Plans for Wooden Glider or Motorglider

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Atomic_Sheep

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Hi guys, I'm interested in building a wooden sail plane or motorglider like the k13 for example, does anyone have any links to plans for something like this? Preferably dual seater and motor glider in preference to a glider.
 
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fly2kads

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I'm not aware of anything currently available that meets that description. (I would be happy to be enlightened, if there were!) I have least half a dozen sketches of two-seat wooden gliders, powered and un-powered, in my little sketchbook. They are in my "maybe someday" file.
 

spduffee

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The link below is from the beloved Nurflugel site.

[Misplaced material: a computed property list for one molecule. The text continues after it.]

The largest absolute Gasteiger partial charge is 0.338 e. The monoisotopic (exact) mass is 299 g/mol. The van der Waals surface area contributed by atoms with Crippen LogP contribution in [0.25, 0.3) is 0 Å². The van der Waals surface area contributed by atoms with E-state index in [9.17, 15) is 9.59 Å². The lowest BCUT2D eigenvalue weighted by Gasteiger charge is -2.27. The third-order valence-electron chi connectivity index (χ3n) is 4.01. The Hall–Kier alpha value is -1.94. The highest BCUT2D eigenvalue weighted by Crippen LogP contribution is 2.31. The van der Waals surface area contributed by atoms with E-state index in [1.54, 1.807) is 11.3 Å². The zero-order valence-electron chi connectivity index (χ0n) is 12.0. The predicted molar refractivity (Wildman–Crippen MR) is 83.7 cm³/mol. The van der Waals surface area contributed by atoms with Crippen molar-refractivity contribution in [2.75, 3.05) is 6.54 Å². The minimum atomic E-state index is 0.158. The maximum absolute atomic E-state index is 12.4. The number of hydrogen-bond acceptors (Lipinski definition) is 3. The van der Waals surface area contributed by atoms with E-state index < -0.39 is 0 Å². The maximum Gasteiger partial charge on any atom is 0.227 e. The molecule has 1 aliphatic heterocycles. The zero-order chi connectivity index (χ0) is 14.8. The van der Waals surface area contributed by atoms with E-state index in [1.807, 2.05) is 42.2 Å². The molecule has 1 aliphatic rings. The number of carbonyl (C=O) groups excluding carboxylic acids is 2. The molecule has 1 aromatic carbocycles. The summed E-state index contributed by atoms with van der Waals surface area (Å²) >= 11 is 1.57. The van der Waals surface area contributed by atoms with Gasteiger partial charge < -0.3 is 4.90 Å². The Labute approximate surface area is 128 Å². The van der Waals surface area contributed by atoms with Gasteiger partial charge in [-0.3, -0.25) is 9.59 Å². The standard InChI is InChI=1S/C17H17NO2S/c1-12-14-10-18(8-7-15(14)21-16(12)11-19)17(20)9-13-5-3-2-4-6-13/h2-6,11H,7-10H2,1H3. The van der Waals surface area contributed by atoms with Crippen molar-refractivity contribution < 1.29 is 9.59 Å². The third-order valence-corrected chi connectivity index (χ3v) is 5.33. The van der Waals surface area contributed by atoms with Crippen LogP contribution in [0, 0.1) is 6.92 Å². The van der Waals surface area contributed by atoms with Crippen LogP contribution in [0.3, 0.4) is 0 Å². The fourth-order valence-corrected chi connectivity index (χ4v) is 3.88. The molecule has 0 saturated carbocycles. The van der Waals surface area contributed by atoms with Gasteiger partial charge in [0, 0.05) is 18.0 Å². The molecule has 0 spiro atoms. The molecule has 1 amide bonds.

Charles Fauvel and his Flying Wings

I think the Mitchell U2 has been converted to a 2 seater before. Did I see that here on HBA? Yes, it was, Bernard Fournier:

https://www.homebuiltairplanes.com/forums/aircraft-design-aerodynamics-new-technology/11332-flying-wing-blended-wing-body-bwb-question-where-start.html

The U2 plans are available for sale at

: : US Pacific - Home of the Mitchell Wing Ultralights : :

Probably not much help, but maybe inspirational...? :ermm:
 
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bmcj

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Too bad there are no plans out there for the Fournier RF4/RF5. That would be a set of plans I would definitely buy!
 
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BoKu

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Hi guys, I'm interested in building a wooden sail plane or motorglider like the k13 for example, does anyone have any links to plans for something like this? Preferably dual seater and motor glider in preference to a glider.
Kind of a nitpick, but I believe that the K13 has a welded steel fuselage. But that's a pretty minor point; the materials and welding required should not be considered an impediment.